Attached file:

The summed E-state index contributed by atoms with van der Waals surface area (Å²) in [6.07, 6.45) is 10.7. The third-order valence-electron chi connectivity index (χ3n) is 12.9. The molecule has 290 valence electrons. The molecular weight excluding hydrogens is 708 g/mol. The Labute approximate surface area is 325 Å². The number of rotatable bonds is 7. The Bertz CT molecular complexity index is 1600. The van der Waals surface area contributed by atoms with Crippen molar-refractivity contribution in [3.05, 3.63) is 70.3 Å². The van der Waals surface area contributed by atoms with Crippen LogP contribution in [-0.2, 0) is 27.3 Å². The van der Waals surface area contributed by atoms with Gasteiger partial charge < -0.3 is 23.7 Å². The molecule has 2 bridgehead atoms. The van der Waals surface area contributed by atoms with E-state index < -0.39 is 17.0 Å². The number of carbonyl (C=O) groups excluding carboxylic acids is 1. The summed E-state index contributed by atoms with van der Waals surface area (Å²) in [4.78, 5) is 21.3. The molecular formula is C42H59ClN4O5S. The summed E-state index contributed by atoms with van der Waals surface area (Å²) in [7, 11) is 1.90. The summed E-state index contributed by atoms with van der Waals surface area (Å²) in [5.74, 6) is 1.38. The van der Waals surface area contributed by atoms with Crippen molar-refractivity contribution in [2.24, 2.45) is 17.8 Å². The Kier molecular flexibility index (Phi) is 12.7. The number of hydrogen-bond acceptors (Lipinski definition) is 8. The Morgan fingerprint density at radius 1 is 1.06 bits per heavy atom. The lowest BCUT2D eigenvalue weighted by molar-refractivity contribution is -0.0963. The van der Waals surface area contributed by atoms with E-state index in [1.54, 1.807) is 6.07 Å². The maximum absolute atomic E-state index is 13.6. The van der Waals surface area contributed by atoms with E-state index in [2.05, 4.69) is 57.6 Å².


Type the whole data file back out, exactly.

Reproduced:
The summed E-state index contributed by atoms with van der Waals surface area (Å²) in [6.07, 6.45) is 10.7. The third-order valence-electron chi connectivity index (χ3n) is 12.9. The molecule has 290 valence electrons. The molecular weight excluding hydrogens is 708 g/mol. The Labute approximate surface area is 325 Å². The number of rotatable bonds is 7. The Bertz CT molecular complexity index is 1600. The van der Waals surface area contributed by atoms with Crippen molar-refractivity contribution in [3.05, 3.63) is 70.3 Å². The van der Waals surface area contributed by atoms with Crippen LogP contribution in [-0.2, 0) is 27.3 Å². The van der Waals surface area contributed by atoms with Gasteiger partial charge < -0.3 is 23.7 Å². The molecule has 2 bridgehead atoms. The van der Waals surface area contributed by atoms with E-state index < -0.39 is 17.0 Å². The number of carbonyl (C=O) groups excluding carboxylic acids is 1. The summed E-state index contributed by atoms with van der Waals surface area (Å²) in [4.78, 5) is 21.3. The molecular formula is C42H59ClN4O5S. The summed E-state index contributed by atoms with van der Waals surface area (Å²) in [7, 11) is 1.90. The summed E-state index contributed by atoms with van der Waals surface area (Å²) in [5.74, 6) is 1.38. The van der Waals surface area contributed by atoms with Crippen molar-refractivity contribution in [2.24, 2.45) is 17.8 Å². The Kier molecular flexibility index (Phi) is 12.7. The number of hydrogen-bond acceptors (Lipinski definition) is 8. The Morgan fingerprint density at radius 1 is 1.06 bits per heavy atom. The lowest BCUT2D eigenvalue weighted by molar-refractivity contribution is -0.0963. The van der Waals surface area contributed by atoms with E-state index in [1.54, 1.807) is 6.07 Å². The maximum absolute atomic E-state index is 13.6. The van der Waals surface area contributed by atoms with E-state index in [2.05, 4.69) is 57.6 Å².